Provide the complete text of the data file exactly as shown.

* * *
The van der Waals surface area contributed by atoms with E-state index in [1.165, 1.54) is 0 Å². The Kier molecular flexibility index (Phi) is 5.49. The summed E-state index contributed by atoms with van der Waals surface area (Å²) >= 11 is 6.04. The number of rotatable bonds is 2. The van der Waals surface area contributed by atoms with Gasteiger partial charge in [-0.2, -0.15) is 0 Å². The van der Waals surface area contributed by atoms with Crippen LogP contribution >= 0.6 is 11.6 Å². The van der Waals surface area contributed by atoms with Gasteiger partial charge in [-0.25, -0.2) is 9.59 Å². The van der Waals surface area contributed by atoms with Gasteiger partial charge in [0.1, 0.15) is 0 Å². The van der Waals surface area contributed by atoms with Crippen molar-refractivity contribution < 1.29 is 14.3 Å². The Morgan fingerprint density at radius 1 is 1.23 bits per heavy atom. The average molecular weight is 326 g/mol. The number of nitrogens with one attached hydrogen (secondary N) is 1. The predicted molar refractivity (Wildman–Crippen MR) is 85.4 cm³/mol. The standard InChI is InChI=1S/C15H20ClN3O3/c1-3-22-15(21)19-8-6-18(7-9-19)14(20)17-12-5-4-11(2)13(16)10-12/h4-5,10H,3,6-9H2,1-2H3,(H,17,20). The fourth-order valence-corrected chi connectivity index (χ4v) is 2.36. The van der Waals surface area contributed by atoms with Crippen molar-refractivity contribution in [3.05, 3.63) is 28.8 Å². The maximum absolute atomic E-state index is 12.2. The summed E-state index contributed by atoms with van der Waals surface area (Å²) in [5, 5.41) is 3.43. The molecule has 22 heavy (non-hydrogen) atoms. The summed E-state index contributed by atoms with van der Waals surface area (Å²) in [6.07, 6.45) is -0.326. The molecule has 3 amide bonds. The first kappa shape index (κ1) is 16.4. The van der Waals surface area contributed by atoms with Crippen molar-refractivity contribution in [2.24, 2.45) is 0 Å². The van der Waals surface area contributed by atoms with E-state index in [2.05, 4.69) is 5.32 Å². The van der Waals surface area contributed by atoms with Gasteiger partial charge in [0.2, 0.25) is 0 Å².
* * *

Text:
The van der Waals surface area contributed by atoms with E-state index in [1.165, 1.54) is 0 Å². The Kier molecular flexibility index (Phi) is 5.49. The summed E-state index contributed by atoms with van der Waals surface area (Å²) >= 11 is 6.04. The number of rotatable bonds is 2. The van der Waals surface area contributed by atoms with Gasteiger partial charge in [-0.2, -0.15) is 0 Å². The van der Waals surface area contributed by atoms with Crippen LogP contribution >= 0.6 is 11.6 Å². The van der Waals surface area contributed by atoms with Gasteiger partial charge in [-0.25, -0.2) is 9.59 Å². The van der Waals surface area contributed by atoms with Gasteiger partial charge in [0.1, 0.15) is 0 Å². The van der Waals surface area contributed by atoms with Crippen molar-refractivity contribution < 1.29 is 14.3 Å². The Morgan fingerprint density at radius 1 is 1.23 bits per heavy atom. The average molecular weight is 326 g/mol. The number of nitrogens with one attached hydrogen (secondary N) is 1. The predicted molar refractivity (Wildman–Crippen MR) is 85.4 cm³/mol. The standard InChI is InChI=1S/C15H20ClN3O3/c1-3-22-15(21)19-8-6-18(7-9-19)14(20)17-12-5-4-11(2)13(16)10-12/h4-5,10H,3,6-9H2,1-2H3,(H,17,20). The fourth-order valence-corrected chi connectivity index (χ4v) is 2.36. The van der Waals surface area contributed by atoms with Crippen molar-refractivity contribution in [3.05, 3.63) is 28.8 Å². The maximum absolute atomic E-state index is 12.2. The summed E-state index contributed by atoms with van der Waals surface area (Å²) in [5, 5.41) is 3.43. The molecule has 22 heavy (non-hydrogen) atoms. The summed E-state index contributed by atoms with van der Waals surface area (Å²) in [6.07, 6.45) is -0.326. The molecule has 3 amide bonds. The first kappa shape index (κ1) is 16.4. The van der Waals surface area contributed by atoms with Crippen molar-refractivity contribution in [2.24, 2.45) is 0 Å². The van der Waals surface area contributed by atoms with E-state index in [2.05, 4.69) is 5.32 Å². The van der Waals surface area contributed by atoms with Gasteiger partial charge in [0.2, 0.25) is 0 Å².